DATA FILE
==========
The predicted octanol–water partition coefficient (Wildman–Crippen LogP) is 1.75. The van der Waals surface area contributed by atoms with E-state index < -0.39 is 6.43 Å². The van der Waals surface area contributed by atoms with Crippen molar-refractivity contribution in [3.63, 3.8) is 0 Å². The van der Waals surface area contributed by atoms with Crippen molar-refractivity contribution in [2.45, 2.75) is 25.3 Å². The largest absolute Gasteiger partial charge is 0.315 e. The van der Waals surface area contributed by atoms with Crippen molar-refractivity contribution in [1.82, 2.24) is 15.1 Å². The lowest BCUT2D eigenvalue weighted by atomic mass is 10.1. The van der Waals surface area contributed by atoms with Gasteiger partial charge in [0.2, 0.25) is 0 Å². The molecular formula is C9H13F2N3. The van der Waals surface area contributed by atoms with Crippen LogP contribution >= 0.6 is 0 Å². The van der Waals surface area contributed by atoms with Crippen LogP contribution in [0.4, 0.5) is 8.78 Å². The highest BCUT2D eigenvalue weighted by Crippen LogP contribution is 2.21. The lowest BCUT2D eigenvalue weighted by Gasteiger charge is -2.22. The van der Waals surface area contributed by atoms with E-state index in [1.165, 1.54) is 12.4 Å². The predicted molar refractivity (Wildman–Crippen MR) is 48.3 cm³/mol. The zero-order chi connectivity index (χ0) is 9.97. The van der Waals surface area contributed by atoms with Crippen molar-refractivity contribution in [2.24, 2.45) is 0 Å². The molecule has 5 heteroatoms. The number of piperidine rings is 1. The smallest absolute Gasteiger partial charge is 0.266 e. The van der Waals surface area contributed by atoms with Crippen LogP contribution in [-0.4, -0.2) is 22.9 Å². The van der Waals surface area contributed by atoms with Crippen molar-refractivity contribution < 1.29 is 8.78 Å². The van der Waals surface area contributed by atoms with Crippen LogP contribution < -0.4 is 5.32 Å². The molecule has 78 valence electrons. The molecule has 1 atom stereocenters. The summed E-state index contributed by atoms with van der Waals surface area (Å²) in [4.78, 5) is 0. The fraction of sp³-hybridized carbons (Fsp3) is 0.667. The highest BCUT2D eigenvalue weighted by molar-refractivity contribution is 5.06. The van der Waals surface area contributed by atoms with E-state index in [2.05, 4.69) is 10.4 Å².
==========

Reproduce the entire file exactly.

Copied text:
The predicted octanol–water partition coefficient (Wildman–Crippen LogP) is 1.75. The van der Waals surface area contributed by atoms with E-state index < -0.39 is 6.43 Å². The van der Waals surface area contributed by atoms with Crippen molar-refractivity contribution in [3.63, 3.8) is 0 Å². The van der Waals surface area contributed by atoms with Crippen molar-refractivity contribution in [2.45, 2.75) is 25.3 Å². The largest absolute Gasteiger partial charge is 0.315 e. The van der Waals surface area contributed by atoms with Crippen molar-refractivity contribution in [1.82, 2.24) is 15.1 Å². The lowest BCUT2D eigenvalue weighted by atomic mass is 10.1. The van der Waals surface area contributed by atoms with Gasteiger partial charge in [0.2, 0.25) is 0 Å². The molecular formula is C9H13F2N3. The van der Waals surface area contributed by atoms with Crippen LogP contribution >= 0.6 is 0 Å². The van der Waals surface area contributed by atoms with Crippen LogP contribution in [0.4, 0.5) is 8.78 Å². The highest BCUT2D eigenvalue weighted by Crippen LogP contribution is 2.21. The lowest BCUT2D eigenvalue weighted by Gasteiger charge is -2.22. The van der Waals surface area contributed by atoms with E-state index in [1.165, 1.54) is 12.4 Å². The predicted molar refractivity (Wildman–Crippen MR) is 48.3 cm³/mol. The zero-order chi connectivity index (χ0) is 9.97. The van der Waals surface area contributed by atoms with Crippen molar-refractivity contribution in [2.24, 2.45) is 0 Å². The molecule has 5 heteroatoms. The number of piperidine rings is 1. The smallest absolute Gasteiger partial charge is 0.266 e. The van der Waals surface area contributed by atoms with Crippen LogP contribution in [-0.4, -0.2) is 22.9 Å². The van der Waals surface area contributed by atoms with Crippen molar-refractivity contribution < 1.29 is 8.78 Å². The van der Waals surface area contributed by atoms with Crippen LogP contribution < -0.4 is 5.32 Å². The molecule has 78 valence electrons. The molecule has 1 atom stereocenters. The summed E-state index contributed by atoms with van der Waals surface area (Å²) in [4.78, 5) is 0. The fraction of sp³-hybridized carbons (Fsp3) is 0.667. The highest BCUT2D eigenvalue weighted by molar-refractivity contribution is 5.06. The van der Waals surface area contributed by atoms with E-state index in [2.05, 4.69) is 10.4 Å².